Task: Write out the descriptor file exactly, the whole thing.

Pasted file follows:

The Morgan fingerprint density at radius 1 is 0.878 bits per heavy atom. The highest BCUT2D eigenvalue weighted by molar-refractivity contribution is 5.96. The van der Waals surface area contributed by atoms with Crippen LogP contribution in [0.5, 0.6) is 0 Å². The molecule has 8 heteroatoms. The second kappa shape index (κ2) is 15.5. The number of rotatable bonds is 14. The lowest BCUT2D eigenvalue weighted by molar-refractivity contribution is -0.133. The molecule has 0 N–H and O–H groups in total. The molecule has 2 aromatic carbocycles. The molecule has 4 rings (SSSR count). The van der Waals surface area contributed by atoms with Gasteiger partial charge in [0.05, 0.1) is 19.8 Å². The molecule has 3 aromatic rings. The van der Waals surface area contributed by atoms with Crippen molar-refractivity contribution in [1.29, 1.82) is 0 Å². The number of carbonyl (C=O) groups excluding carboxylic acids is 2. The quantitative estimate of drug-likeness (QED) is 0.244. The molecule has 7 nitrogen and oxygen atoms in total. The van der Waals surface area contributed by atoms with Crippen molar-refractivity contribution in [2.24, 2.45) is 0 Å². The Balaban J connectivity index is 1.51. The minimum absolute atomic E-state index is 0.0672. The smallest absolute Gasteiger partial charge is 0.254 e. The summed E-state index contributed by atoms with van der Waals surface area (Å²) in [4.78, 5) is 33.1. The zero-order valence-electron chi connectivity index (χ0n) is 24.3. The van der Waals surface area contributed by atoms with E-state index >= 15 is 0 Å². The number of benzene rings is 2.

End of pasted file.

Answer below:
The Morgan fingerprint density at radius 1 is 0.878 bits per heavy atom. The highest BCUT2D eigenvalue weighted by molar-refractivity contribution is 5.96. The van der Waals surface area contributed by atoms with Crippen LogP contribution in [0.5, 0.6) is 0 Å². The molecule has 8 heteroatoms. The second kappa shape index (κ2) is 15.5. The number of rotatable bonds is 14. The lowest BCUT2D eigenvalue weighted by molar-refractivity contribution is -0.133. The molecule has 0 N–H and O–H groups in total. The molecule has 2 aromatic carbocycles. The molecule has 4 rings (SSSR count). The van der Waals surface area contributed by atoms with Gasteiger partial charge in [0.05, 0.1) is 19.8 Å². The molecule has 3 aromatic rings. The van der Waals surface area contributed by atoms with Crippen molar-refractivity contribution in [1.29, 1.82) is 0 Å². The number of carbonyl (C=O) groups excluding carboxylic acids is 2. The quantitative estimate of drug-likeness (QED) is 0.244. The molecule has 7 nitrogen and oxygen atoms in total. The van der Waals surface area contributed by atoms with Crippen molar-refractivity contribution in [2.24, 2.45) is 0 Å². The Balaban J connectivity index is 1.51. The minimum absolute atomic E-state index is 0.0672. The smallest absolute Gasteiger partial charge is 0.254 e. The summed E-state index contributed by atoms with van der Waals surface area (Å²) in [4.78, 5) is 33.1. The zero-order valence-electron chi connectivity index (χ0n) is 24.3. The van der Waals surface area contributed by atoms with E-state index >= 15 is 0 Å². The number of benzene rings is 2.